Next would be the foreign or alien entity present in a work. Rather than grant the status of everlasting life to a relatable human protagonist, immortality may be introduced to us through another being. Common examples of this in fantasy fiction are elves, as well as the Q in Star Trek and Darth Plagueis in Science fiction. Although, unfortunately for our Sith Lord, that didn’t save him from a backstabbing—or was it a back burning? Possibly an electrifying slumber? His body was definitely static during his sleep…. Let me stop.
The third reasoning behind an immortal presence in fiction would be one of divine quality. Conjuring new logic within the boundaries of predeveloped constructs of religion and legend alleviate the author from developing a believable rationale from scratch in order to grant the readers a comprehension of the specific immortality’s origins, boundaries, types, capabilities, functioning, and science. Utilizing religion grants the complete disregard of an emphasized rational logic due to its preliminary acceptance as an established construct; historical or modern. Gods are accepted as Gods, so to say they are immortal or why is generally redundant.
Now entire essays could be written on the discrepancies of immortalities various qualities, divine or not. These are displayed in previous examples in many various works of fiction. A familiar instance of this are Middle Earth Elves, who are inheritably immortal and stop aging physically. However this is not unlimited in all aspects, as elves can be killed or even die of grief. This would be a natural process for these fictitious characters, whereas a more science fiction world would perhaps incorporate additions to counter our limited natural human processes. So first we must make the distinction between human and not human then go and decide what rules apply to the non-human, from there whether or not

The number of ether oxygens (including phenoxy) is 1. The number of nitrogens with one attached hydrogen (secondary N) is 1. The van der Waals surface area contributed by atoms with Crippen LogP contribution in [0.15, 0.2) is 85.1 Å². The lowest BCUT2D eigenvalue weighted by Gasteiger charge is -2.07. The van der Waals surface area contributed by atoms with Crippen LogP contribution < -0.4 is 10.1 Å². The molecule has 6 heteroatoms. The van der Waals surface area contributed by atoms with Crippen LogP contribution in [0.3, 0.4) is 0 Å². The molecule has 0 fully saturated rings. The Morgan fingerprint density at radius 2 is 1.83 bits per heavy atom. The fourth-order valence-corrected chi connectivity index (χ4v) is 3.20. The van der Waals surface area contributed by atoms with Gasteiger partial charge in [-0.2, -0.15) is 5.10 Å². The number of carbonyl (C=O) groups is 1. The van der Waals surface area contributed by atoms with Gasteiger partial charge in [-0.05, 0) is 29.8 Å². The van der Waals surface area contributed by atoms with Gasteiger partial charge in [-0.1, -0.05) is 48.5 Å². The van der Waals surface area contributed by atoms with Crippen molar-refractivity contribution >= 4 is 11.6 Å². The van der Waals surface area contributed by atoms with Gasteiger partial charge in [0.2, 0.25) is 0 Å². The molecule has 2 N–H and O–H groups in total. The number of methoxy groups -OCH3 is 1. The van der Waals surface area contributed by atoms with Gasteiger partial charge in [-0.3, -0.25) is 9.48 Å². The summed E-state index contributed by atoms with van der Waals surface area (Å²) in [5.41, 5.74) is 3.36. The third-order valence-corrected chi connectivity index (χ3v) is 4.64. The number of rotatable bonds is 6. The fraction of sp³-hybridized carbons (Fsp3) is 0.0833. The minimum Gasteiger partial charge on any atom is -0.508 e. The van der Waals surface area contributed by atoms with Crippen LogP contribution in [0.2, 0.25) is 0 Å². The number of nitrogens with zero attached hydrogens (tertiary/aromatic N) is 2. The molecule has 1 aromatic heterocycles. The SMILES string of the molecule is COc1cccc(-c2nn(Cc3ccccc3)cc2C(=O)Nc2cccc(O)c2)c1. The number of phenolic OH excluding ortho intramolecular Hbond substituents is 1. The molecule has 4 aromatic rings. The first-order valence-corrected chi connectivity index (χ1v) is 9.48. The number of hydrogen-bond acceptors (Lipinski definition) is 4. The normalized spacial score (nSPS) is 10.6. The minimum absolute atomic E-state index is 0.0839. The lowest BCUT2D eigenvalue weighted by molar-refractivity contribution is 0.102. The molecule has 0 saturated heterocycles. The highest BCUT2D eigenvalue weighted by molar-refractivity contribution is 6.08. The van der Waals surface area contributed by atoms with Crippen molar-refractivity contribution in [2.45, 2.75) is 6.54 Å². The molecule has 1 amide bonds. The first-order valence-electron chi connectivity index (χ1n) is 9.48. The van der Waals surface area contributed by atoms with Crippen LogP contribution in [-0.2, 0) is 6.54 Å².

In the first literal Definition from the Merriam-Webster Dictionary, Immortality means: “Exempt from death.” However to say one is immortal, but can be killed is somewhat of a contradiction and must be clarified. Now I would also divide this into two simpler terms. One can die through either an internal or an eternal force. Internal comprising of old age, sickness and death through emotion, while external comprises of suicide , homicide, or any action of an outside force that brings death. And while gods are generally exempt from both and therefore the purest “immortal” there can be definition-wise. Anyone who falls exempt of at least one category of these two I would consider immortal. Middle Earth Elves an example exempt from an internal force (Although death from grief is debatable) while Wolverine is an example exempt from an external force.
I cannot say with that immortality is a particular subgenre, but rather a subject or element that when incorporated, invokes a certain questioning of life as both as a collective and a particular circumstance we are individually within. It provides emphasis of the scarcity principle to the resource of limited time. I believe when used in fiction, Immortality is best employed as a testament to the preciousness of our finite lives. Brad Pitt’s Achilles said it best in 2004:
“The gods envy us. They envy us because we’re mortal, because any moment may be our last. Everything is more beautiful because we’re doomed. You will never be lovelier than you are now. We will never be here again.”
Some examples of works that include Immortality in literature are: